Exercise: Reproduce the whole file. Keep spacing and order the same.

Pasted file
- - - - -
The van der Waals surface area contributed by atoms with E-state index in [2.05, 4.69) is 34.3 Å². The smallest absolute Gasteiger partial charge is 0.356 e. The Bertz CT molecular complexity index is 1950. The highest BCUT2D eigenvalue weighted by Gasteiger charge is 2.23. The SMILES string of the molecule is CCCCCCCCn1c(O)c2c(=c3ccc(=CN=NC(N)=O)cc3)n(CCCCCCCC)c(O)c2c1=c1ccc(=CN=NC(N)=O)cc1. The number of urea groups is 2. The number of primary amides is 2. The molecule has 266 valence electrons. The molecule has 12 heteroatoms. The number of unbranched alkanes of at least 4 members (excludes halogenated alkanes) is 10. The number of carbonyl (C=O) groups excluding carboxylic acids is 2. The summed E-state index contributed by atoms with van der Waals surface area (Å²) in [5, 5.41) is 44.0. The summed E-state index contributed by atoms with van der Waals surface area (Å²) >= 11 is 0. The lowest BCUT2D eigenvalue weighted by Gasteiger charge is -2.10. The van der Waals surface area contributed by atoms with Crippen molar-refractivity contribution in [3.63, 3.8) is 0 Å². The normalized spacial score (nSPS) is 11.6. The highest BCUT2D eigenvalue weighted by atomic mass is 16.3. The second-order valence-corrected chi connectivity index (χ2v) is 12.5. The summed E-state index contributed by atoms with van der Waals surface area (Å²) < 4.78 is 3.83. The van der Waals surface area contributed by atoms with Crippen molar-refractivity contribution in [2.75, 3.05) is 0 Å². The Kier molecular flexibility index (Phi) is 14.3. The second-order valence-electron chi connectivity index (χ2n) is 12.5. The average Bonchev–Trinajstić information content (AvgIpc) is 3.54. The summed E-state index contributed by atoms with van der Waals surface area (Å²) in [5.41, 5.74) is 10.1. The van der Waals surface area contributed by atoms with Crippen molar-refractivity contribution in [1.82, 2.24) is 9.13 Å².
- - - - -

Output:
The van der Waals surface area contributed by atoms with E-state index in [2.05, 4.69) is 34.3 Å². The smallest absolute Gasteiger partial charge is 0.356 e. The Bertz CT molecular complexity index is 1950. The highest BCUT2D eigenvalue weighted by Gasteiger charge is 2.23. The SMILES string of the molecule is CCCCCCCCn1c(O)c2c(=c3ccc(=CN=NC(N)=O)cc3)n(CCCCCCCC)c(O)c2c1=c1ccc(=CN=NC(N)=O)cc1. The number of urea groups is 2. The number of primary amides is 2. The molecule has 266 valence electrons. The molecule has 12 heteroatoms. The number of unbranched alkanes of at least 4 members (excludes halogenated alkanes) is 10. The number of carbonyl (C=O) groups excluding carboxylic acids is 2. The summed E-state index contributed by atoms with van der Waals surface area (Å²) in [5, 5.41) is 44.0. The summed E-state index contributed by atoms with van der Waals surface area (Å²) >= 11 is 0. The lowest BCUT2D eigenvalue weighted by Gasteiger charge is -2.10. The van der Waals surface area contributed by atoms with Crippen molar-refractivity contribution in [3.63, 3.8) is 0 Å². The normalized spacial score (nSPS) is 11.6. The highest BCUT2D eigenvalue weighted by atomic mass is 16.3. The second-order valence-corrected chi connectivity index (χ2v) is 12.5. The summed E-state index contributed by atoms with van der Waals surface area (Å²) < 4.78 is 3.83. The van der Waals surface area contributed by atoms with Crippen molar-refractivity contribution in [2.75, 3.05) is 0 Å². The Kier molecular flexibility index (Phi) is 14.3. The second-order valence-electron chi connectivity index (χ2n) is 12.5. The average Bonchev–Trinajstić information content (AvgIpc) is 3.54. The summed E-state index contributed by atoms with van der Waals surface area (Å²) in [5.41, 5.74) is 10.1. The van der Waals surface area contributed by atoms with Crippen molar-refractivity contribution in [1.82, 2.24) is 9.13 Å².